As time goes by, the value of some treasures increase, whilst others decrease.
For example, many years ago, prior to 0ur umpteenth house move, my parents decided to get rid of trinkets, mementos and documents they deemed to be of little or no sentimental value.
I just wish I had them now. Perhaps that is one experiences from my youth that has turned me into a bower bird. I find it extremely difficult to discard anything of a personal nature and, come to think of it, discard anything at all.
So you can imagine my dilemma when faced with making a selection of ‘Treasure’ when I’m surrounded by the things I deem to be ‘My Treasures.’
On reflection I thought that as my father has been dead for fifty years this year I’d use ‘Treasures’ that formed a bond between the two of us.
My Dad was a chain smoker, there was always a ‘smoke’ between his lips from morning till late at night. He always kept his ‘smokes’ in his favourite cigarette case and I photographed it just a few minutes ago.
It bears the image of a wolf, appropriate as Dad’s nick name was’The Lone Wolf’ as, according to friends who knew him he preferred the company of books to that of people.
Religion and music also played an important part in my dad’s life. He found the Church to be a haven where his fine tenor voice and keyboard skills on both organ and piano where utilised to the full by the local clergy from quite a number of denominations.
Dad tried for years to get me to take up smoking, singing, musical instrument and the Church but failed miserably.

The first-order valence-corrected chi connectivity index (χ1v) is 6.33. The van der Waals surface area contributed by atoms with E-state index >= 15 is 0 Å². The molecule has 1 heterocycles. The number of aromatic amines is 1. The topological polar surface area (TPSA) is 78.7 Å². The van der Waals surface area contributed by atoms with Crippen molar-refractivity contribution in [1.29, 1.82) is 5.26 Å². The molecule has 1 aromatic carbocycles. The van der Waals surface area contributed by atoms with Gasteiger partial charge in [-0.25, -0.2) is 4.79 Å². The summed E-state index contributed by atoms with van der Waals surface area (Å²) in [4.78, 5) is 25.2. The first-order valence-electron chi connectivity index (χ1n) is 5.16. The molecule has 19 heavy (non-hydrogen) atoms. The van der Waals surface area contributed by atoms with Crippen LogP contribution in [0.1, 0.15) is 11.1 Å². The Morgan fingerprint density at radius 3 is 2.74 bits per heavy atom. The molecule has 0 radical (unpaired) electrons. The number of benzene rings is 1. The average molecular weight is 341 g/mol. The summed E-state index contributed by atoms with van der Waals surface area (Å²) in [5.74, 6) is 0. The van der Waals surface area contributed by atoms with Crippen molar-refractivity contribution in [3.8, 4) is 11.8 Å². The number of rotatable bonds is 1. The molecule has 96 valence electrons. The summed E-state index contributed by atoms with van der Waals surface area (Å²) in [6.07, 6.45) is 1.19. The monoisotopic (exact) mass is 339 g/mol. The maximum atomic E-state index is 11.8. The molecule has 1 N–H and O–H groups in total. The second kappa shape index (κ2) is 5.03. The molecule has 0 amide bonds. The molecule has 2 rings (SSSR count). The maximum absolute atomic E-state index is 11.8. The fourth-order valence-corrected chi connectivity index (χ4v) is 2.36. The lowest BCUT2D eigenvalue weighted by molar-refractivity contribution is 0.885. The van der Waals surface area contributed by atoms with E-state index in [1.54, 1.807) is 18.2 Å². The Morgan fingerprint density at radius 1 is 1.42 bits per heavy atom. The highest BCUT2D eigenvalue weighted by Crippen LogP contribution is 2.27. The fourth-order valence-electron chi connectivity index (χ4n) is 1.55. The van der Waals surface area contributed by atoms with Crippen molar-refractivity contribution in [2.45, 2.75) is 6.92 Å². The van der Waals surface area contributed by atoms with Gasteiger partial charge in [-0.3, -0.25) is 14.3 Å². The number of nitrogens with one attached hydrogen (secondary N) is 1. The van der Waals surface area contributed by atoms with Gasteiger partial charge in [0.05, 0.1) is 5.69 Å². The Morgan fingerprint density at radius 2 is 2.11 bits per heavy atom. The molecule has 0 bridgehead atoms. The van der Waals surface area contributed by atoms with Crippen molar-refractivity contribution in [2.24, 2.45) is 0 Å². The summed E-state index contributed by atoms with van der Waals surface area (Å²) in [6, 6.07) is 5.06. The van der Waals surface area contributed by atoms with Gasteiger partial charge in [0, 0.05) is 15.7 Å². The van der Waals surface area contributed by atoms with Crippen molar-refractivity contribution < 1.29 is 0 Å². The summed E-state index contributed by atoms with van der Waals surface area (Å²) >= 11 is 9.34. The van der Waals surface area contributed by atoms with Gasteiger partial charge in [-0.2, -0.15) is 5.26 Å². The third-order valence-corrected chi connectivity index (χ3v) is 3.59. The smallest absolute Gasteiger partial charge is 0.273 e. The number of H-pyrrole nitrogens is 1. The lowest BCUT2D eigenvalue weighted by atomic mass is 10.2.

As a lay preacher in the Church of England, he was bitterly disappointed that I only attended church when the regular parson was absent and Dad took the service. Strangely too, when Dad was practising his sermon on me it felt like punishment, not deliverance.
So, by the time I was twenty one and left home, I was sick and tired of Latin, Greek,Hebrew, French and German( the latter two from my Mother) and religion.
I knew of course that my father was a practising Mason and one day out of curiosity when visiting, I asked him to explain to me what was the attraction of freemasonry.
By the time he had finished I was convinced that Masonry was for me.
A few years later I joined Dad at his Sydney Lodge and eventually became a fully fledged Mason.
Now most people know that Masonry has a firm basis in religion and I found its application in the Lodge satisfying.
As a fresh faced Mason I was presented with a Holy Bible and it has become one of my great treasures. It sits proudly in my book case alongside my Dad’s and my Father in Law’s. Here they are together.
Dad’s bible is on the left, mine in the centre and my Father in Law’s on the right.
I get a really nice feeling when, from time to time, I look in Dad’s bible instead of mine for a reference . That’s probably why mine looks in such pristine condition.
I held onto Dad’s regalia too and it sits, together with mine, and, in a way keeping us both close over the years.
Mine’s only fifty years old and Dad’s must be well over 90 years. You can see from the following photograph that mine shows little or no sign of wear but that’s a story for another day.
So, there we are, three of my treasures from days gone by.
Hoo roo until tomorrow.